What I Read: Never Let Me Go

Hello, lovelies. I changed the blog’s theme again because I just wasn’t happy with the things I couldn’t change in the last one. I’m not totally happy with this one, but it’ll probably last a few weeks at least. Anyhow, since I posted a book cover for Never Let Me Go, I want to tell y’all what I thought about the book.

Title: Never Let Me Go

Author: Kazuo Ishiguro

Two quick things, first: 1) I saw the movie before I read the book. (Cheating, I know.) The movie was beautiful and amazing so I read the book next. 2) I read this book on my phone and on my computer because Kindles don’t do libraries yet ugh. I used my fancy new NYPL card to get the .epub version. (Amazon: get on the library train already.) Reading on a phone is a huge pain in the rear-end, beteedubs. Now I’m very sad I don’t own some version of it because

THIS BOOK IS THE BEST. It earned itself one of the coveted few 5 stars that I’ve given books on Goodreads.

In Never Let Me Go we’re being told about the Hailsham school by Kathy H., a former student. Kathy H. narrates conversationally, so the details about the world that she lives in are given slowly and casually, as though we already know them. It is beautifully done and reminds me of the narrative of The Handmaid’s Tale. (Except, sorry M. Atwood, this book would take your book out in a contest of beauty and read-again-ability.) Even having seen the movie first, the book was not ruined for me. There’s so much more going on in the book and it’s just so well done that I devoured the whole thing in just a couple of days.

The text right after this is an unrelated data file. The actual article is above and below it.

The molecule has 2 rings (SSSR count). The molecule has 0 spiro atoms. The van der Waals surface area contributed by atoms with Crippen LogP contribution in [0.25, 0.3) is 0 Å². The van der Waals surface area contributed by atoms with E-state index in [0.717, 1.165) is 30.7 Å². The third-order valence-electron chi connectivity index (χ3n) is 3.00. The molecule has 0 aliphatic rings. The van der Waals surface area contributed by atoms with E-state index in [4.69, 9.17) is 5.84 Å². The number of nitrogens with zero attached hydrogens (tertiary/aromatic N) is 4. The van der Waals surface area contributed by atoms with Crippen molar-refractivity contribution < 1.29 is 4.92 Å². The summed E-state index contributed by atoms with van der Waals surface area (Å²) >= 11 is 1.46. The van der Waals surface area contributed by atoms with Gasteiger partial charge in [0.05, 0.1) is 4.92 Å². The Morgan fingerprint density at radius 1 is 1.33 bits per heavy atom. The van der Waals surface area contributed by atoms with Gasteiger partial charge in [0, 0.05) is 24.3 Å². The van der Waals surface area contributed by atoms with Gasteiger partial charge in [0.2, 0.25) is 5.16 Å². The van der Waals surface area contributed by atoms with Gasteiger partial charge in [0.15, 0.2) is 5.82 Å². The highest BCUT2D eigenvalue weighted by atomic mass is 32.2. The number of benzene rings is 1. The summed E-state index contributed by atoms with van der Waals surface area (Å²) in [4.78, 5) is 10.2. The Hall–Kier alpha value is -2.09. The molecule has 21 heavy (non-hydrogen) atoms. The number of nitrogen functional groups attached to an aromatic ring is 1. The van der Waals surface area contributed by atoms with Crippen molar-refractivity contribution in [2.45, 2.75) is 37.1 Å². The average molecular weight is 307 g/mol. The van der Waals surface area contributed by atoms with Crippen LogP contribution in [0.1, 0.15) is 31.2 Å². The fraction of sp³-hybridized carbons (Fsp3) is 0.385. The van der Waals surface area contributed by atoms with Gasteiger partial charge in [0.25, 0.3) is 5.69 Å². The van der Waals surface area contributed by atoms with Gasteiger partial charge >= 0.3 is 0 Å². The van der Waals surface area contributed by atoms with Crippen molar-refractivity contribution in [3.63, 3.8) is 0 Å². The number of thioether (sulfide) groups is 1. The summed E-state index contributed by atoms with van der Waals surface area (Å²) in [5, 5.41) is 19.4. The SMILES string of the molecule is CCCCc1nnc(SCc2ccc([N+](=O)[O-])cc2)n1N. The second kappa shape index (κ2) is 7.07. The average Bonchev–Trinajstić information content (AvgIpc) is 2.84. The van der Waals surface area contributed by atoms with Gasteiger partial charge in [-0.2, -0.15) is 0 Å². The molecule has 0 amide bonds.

The characters are wonderful and compelling, the subject-matter thought-provoking, and even its movie adaptation is fabulous. Go read and watch. (Probably read first, watch next.) I can’t say much more without spoiling, so just know that this book is awesome. 

My favorite quote, and the inspiration behind the cover that I made:

“[…] when we lost something precious, and we’d looked and looked and still couldn’t find it, then we didn’t have to be completely heartbroken. We still had that last bit of comfort, thinking one day, when we were grown up, and we were free to travel around the country, we could always go and find it again in Norfolk” (59).

P.S. I am so many books behind, blogging-wise. Five books, in fact. Expect more YA coming up, because apparently I can’t shake that habit yet.


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